Cross Posted at Legal Schnauzer
Want to get off lightly if you ever get caught buying drugs while packing heat and cavorting with a stripper? Make sure you are a federal judge.
That's the lesson from the sordid tale of Jack T. Camp, a U.S. District Judge in Atlanta who recently pleaded guilty to charges related to his arrest in a hotel parking lot back in October. As part of the plea deal, Camp resigned his position--and he will be sentenced on March 4. But press reports indicate that Camp probably will get off with the kind of kid-gloves treatment that would not be afforded a regular citizen.
From the Atlanta Journal-Constitution (AJC):
Camp pleaded guilty to one felony, aiding and abetting a felon's possession of cocaine, a painkiller and marijuana. He also pleaded guilty to two misdemeanors -- possession of illegal drugs and giving his government-issued laptop to the stripper.
Camp must serve at least 15 days in custody. Federal sentencing guidelines recommend a term of four to 10 months in prison, although Camp and his attorneys can ask for a more lenient sentence.- Advertisement -
Camp could wind up getting off with home confinement or probation. As a judge, the Reagan appointee was noted for his harsh sentences. Such sentences, apparently, do not seem so inviting when Camp is on the receiving end.
What was the key to Camp's softball treatment? Federal prosecutors allowed him to get away without pleading guilty to a gun-possession charge. At least one Atlanta lawyer, Bruce Harvey, had the guts to stand up and criticize the plea deal:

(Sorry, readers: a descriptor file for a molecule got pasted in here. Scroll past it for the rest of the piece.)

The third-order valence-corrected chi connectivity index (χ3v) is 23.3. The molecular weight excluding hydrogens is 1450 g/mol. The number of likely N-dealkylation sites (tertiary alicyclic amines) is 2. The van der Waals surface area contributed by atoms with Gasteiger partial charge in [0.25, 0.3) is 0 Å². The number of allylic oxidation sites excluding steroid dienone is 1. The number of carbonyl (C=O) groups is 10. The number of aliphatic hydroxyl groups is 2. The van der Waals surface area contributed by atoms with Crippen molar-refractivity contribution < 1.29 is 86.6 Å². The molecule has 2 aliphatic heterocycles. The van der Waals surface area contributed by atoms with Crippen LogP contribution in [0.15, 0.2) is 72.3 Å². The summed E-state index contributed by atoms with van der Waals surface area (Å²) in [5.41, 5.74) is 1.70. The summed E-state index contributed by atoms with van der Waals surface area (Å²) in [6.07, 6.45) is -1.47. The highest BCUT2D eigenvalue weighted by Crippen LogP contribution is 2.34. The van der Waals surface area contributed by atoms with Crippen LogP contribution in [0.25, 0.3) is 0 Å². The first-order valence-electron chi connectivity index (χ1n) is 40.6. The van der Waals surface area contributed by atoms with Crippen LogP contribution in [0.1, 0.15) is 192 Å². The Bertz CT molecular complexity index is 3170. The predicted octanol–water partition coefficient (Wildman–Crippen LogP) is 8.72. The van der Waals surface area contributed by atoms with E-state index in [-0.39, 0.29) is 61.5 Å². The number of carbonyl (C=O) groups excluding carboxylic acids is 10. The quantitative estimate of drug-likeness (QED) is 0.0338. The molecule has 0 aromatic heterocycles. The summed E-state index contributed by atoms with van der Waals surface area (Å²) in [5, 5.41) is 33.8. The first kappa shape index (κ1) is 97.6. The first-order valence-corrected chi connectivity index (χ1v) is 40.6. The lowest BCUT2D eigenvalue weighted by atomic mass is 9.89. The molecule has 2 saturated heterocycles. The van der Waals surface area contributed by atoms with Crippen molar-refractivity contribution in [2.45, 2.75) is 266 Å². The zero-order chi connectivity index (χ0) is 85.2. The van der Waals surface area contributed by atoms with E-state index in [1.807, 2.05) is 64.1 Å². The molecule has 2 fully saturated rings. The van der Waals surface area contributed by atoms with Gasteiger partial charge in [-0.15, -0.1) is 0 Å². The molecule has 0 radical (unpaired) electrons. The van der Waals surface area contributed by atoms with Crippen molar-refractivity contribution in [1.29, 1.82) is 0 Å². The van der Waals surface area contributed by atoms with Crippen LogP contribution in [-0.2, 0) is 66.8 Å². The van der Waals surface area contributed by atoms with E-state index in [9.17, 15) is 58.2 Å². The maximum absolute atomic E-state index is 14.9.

Harvey criticized the plea deal reached between Camp's legal team and the U.S. Justice Department's public integrity section. He questioned, for example, why prosecutors did not require Camp to plead guilty to a gun possession charge, which would have exposed him to a more severe sentence.
"Once again," he said, "it's the little people who get caught in the gears of the system, and those who run the system reap all the benefits."- Advertisement -
Here's another sign that it helps to be a federal judge: Camp is allowed to remain free on $50,000 bond. Several victims of Bush-era political prosecutions, including former Alabama Governor Don Siegelman and codefendant Richard Scrushy--were "convicted" for actions that are not even crimes and were immediately taken into custody, in shackles.
Sherry Ann Ramos is the stripper/informant who helped bring down Judge Camp. The Smoking Gun (TSG) calls Ramos "Atlanta's Most Notorious Stripper." Reports TSG: